All the King's Men: Novel Summary: Chapter Seven

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Summary
After seeing Anne, Jack decides to drive to California. The next part of the narrative is constructed by memories of when he fell in love with her, when he was 21 and she was 17. They went on to spend the summer together and excluded others.

When they fell in love, they would talk about what they would do after they were married and which names they would give their children. In September, he does not see her for two days and Anne becomes more distant towards him in their last week together before she returns to Miss Pound's School.

Two nights before she is due to leave Jack undresses her at his home and she lies on his bed. He decides it is not right, though: 'I couldn't anymore have touched her than if she had been my little sister.' The early return of his mother to the home means that Anne has to leave anyway. In the present, Jack reflects that if they had had sex then, his mother and her father would have 'set us up in matrimony', and she would not have had an affair with Willie. The gradual breakdown of Jack and Anne's relationship is explained and we are told how a year after they fell in love Anne kissed him with a new kiss. This is one she has learned from another man.

Jack moves on then to describe his marriage to Lois and their separation: 'But as soon as I began to regard her as a person, trouble began. All would have been well, perhaps, had Lois been struck dumb at puberty.' The final phase of his marriage is denoted by his fall into what he describes as the Great Sleep (which he has referred to in Chapters Two and Four).

The narrative returns to Anne as Jack relates how she went on to get engaged three times but never married. It is clear that Jack has idealized Anne and he views her affair with Willie as a form of betrayal, 'or rather, had betrayed an idea of mine which had more importance for me than I had ever realised.' This is why Jack has driven West after finding out about their relationship and says 'we have always gone West'.

Jack expands on his feelings for Anne and says how he has always kept an image of her as a little girl floating in the waters of the bay, 'all innocence and trustfulness'. He feels robbed of this image after discovering she has been Willie's mistress.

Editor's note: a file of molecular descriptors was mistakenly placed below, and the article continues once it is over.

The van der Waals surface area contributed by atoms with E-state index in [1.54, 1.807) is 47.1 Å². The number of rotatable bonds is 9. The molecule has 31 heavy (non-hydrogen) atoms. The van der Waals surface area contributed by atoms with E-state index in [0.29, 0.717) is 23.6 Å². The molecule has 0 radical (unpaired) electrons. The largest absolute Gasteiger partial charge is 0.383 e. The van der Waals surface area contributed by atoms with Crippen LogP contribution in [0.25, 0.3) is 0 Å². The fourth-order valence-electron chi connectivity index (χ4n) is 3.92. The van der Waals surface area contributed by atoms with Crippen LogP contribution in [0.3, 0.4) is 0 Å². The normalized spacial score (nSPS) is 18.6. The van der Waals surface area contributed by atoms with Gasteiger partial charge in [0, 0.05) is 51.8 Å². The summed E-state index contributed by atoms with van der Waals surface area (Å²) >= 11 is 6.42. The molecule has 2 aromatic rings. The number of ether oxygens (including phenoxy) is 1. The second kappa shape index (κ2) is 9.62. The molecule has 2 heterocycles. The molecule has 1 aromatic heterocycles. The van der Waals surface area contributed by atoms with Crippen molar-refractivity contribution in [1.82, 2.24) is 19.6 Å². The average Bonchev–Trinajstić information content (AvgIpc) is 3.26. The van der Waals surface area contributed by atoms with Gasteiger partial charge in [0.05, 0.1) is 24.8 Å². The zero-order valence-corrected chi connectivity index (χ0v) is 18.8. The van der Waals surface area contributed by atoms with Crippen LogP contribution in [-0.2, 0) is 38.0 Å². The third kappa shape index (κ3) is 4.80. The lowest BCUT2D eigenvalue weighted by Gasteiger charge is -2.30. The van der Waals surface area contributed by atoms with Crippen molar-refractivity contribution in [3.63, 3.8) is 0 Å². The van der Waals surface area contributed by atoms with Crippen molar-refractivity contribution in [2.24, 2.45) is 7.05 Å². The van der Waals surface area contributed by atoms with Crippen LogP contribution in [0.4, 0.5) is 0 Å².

The chapter ends with Jack telling the readers of how on his hotel bed in California he has discovered the dream: 'That dream was the dream that all life is but the dark heave of blood and the twitch of nerves.' Jack is making the point that at this time he sees nothing beyond the senses, and offers a nihilistic perspective of human relations. Furthermore, he has regarded the notion of 'a new start in the West' as possible, 'if you believe the dream you dream when you go there'.

Analysis
This chapter is mainly set in the past as Jack recounts the background to his present relationship with Anne. The details of this love and his marriage with Lois are useful details that help to explain why Jack is so concerned, and betrayed, by the knowledge of Anne's affair with Willie. His idealization of Anne is, arguably, the only 'good' in his life. This goodness has been obliterated with the sense of being betrayed. His feeling of betrayal is rooted in holding Anne separate from the world. Once he understands that she also belongs to the world of human fallibility, he is devastated and tries to survive by heading West in a parody of the early pioneers.

This decision to 'go West' is made as a reaction to the discovery of this affair, then, and is founded on the myth of the American Dream, which he goes on to deconstruct at the end of the chapter. The promised land of the West has only become an escape route for Jack and does not give him the solace he requires.

His nihilistic perspective of relationships and humanity, which has been triggered by Anne and Willie's affair, is reiterated in his reference to his dream of the 'twitch of the nerve'. This theory of the 'twitch', of contingency and the pre-eminence of bodily function, is explored in more detail in Chapter Eight in relation to his notion of the Great Twitch. Jack's moral development may be traced from his nihilist faith in the twitch in this chapter and Chapter Eight to his epiphany in Chapter Ten when he finally eschews this belief.

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